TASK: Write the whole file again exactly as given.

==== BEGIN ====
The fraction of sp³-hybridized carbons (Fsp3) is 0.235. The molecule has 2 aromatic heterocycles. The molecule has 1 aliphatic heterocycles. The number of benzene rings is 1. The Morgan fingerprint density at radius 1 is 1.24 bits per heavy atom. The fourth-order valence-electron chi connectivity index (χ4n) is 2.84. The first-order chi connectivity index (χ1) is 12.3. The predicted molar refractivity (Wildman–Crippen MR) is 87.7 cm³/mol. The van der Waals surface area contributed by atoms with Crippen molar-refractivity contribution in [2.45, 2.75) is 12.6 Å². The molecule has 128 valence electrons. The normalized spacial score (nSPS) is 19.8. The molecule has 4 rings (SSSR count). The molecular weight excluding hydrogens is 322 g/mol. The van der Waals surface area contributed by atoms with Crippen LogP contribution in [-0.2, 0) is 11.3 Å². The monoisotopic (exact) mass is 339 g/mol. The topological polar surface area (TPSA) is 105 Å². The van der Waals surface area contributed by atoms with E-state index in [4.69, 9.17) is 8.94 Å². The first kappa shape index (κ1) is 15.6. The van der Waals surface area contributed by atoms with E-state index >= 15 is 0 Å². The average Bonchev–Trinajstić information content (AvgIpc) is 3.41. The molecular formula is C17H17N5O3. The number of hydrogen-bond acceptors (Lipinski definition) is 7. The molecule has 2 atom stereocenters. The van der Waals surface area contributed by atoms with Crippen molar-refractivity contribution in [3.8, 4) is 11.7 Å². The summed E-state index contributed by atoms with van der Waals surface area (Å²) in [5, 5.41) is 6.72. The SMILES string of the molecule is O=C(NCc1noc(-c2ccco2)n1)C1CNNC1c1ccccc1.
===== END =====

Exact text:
The fraction of sp³-hybridized carbons (Fsp3) is 0.235. The molecule has 2 aromatic heterocycles. The molecule has 1 aliphatic heterocycles. The number of benzene rings is 1. The Morgan fingerprint density at radius 1 is 1.24 bits per heavy atom. The fourth-order valence-electron chi connectivity index (χ4n) is 2.84. The first-order chi connectivity index (χ1) is 12.3. The predicted molar refractivity (Wildman–Crippen MR) is 87.7 cm³/mol. The van der Waals surface area contributed by atoms with Crippen molar-refractivity contribution in [2.45, 2.75) is 12.6 Å². The molecule has 128 valence electrons. The normalized spacial score (nSPS) is 19.8. The molecule has 4 rings (SSSR count). The molecular weight excluding hydrogens is 322 g/mol. The van der Waals surface area contributed by atoms with Crippen LogP contribution in [-0.2, 0) is 11.3 Å². The monoisotopic (exact) mass is 339 g/mol. The topological polar surface area (TPSA) is 105 Å². The van der Waals surface area contributed by atoms with E-state index in [4.69, 9.17) is 8.94 Å². The first kappa shape index (κ1) is 15.6. The van der Waals surface area contributed by atoms with E-state index >= 15 is 0 Å². The average Bonchev–Trinajstić information content (AvgIpc) is 3.41. The molecular formula is C17H17N5O3. The number of hydrogen-bond acceptors (Lipinski definition) is 7. The molecule has 2 atom stereocenters. The van der Waals surface area contributed by atoms with Crippen molar-refractivity contribution in [3.8, 4) is 11.7 Å². The summed E-state index contributed by atoms with van der Waals surface area (Å²) in [5, 5.41) is 6.72. The SMILES string of the molecule is O=C(NCc1noc(-c2ccco2)n1)C1CNNC1c1ccccc1.